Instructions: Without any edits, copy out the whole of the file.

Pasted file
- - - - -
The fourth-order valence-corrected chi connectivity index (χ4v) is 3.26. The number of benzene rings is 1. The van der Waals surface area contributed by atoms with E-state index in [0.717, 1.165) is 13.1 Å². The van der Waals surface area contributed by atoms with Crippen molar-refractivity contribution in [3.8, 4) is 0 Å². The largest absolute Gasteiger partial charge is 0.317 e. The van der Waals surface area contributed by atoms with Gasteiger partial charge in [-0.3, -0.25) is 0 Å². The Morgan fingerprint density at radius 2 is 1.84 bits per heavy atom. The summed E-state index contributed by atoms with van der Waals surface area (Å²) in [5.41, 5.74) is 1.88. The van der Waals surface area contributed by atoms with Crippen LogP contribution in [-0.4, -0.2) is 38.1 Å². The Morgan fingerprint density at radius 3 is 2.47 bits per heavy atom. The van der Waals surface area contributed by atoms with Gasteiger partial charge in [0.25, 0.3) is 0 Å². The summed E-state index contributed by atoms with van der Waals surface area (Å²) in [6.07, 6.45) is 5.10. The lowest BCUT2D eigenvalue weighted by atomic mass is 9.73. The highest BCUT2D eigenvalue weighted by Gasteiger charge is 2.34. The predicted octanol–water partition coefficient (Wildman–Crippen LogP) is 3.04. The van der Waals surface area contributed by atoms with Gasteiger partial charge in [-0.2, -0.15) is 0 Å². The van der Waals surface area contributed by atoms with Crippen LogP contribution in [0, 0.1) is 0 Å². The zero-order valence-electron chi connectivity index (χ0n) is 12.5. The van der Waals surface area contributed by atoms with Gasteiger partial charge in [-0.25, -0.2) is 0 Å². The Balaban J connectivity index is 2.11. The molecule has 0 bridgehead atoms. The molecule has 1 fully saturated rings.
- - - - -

The fourth-order valence-corrected chi connectivity index (χ4v) is 3.26. The number of benzene rings is 1. The van der Waals surface area contributed by atoms with E-state index in [0.717, 1.165) is 13.1 Å². The van der Waals surface area contributed by atoms with Crippen molar-refractivity contribution in [3.8, 4) is 0 Å². The largest absolute Gasteiger partial charge is 0.317 e. The van der Waals surface area contributed by atoms with Gasteiger partial charge in [-0.3, -0.25) is 0 Å². The Morgan fingerprint density at radius 2 is 1.84 bits per heavy atom. The summed E-state index contributed by atoms with van der Waals surface area (Å²) in [5.41, 5.74) is 1.88. The van der Waals surface area contributed by atoms with Crippen LogP contribution in [-0.4, -0.2) is 38.1 Å². The Morgan fingerprint density at radius 3 is 2.47 bits per heavy atom. The van der Waals surface area contributed by atoms with Gasteiger partial charge in [0.25, 0.3) is 0 Å². The summed E-state index contributed by atoms with van der Waals surface area (Å²) in [6.07, 6.45) is 5.10. The lowest BCUT2D eigenvalue weighted by atomic mass is 9.73. The highest BCUT2D eigenvalue weighted by Gasteiger charge is 2.34. The predicted octanol–water partition coefficient (Wildman–Crippen LogP) is 3.04. The van der Waals surface area contributed by atoms with Gasteiger partial charge in [-0.2, -0.15) is 0 Å². The van der Waals surface area contributed by atoms with Crippen LogP contribution in [0, 0.1) is 0 Å². The zero-order valence-electron chi connectivity index (χ0n) is 12.5. The van der Waals surface area contributed by atoms with Gasteiger partial charge in [-0.25, -0.2) is 0 Å². The Balaban J connectivity index is 2.11. The molecule has 0 bridgehead atoms. The molecule has 1 fully saturated rings.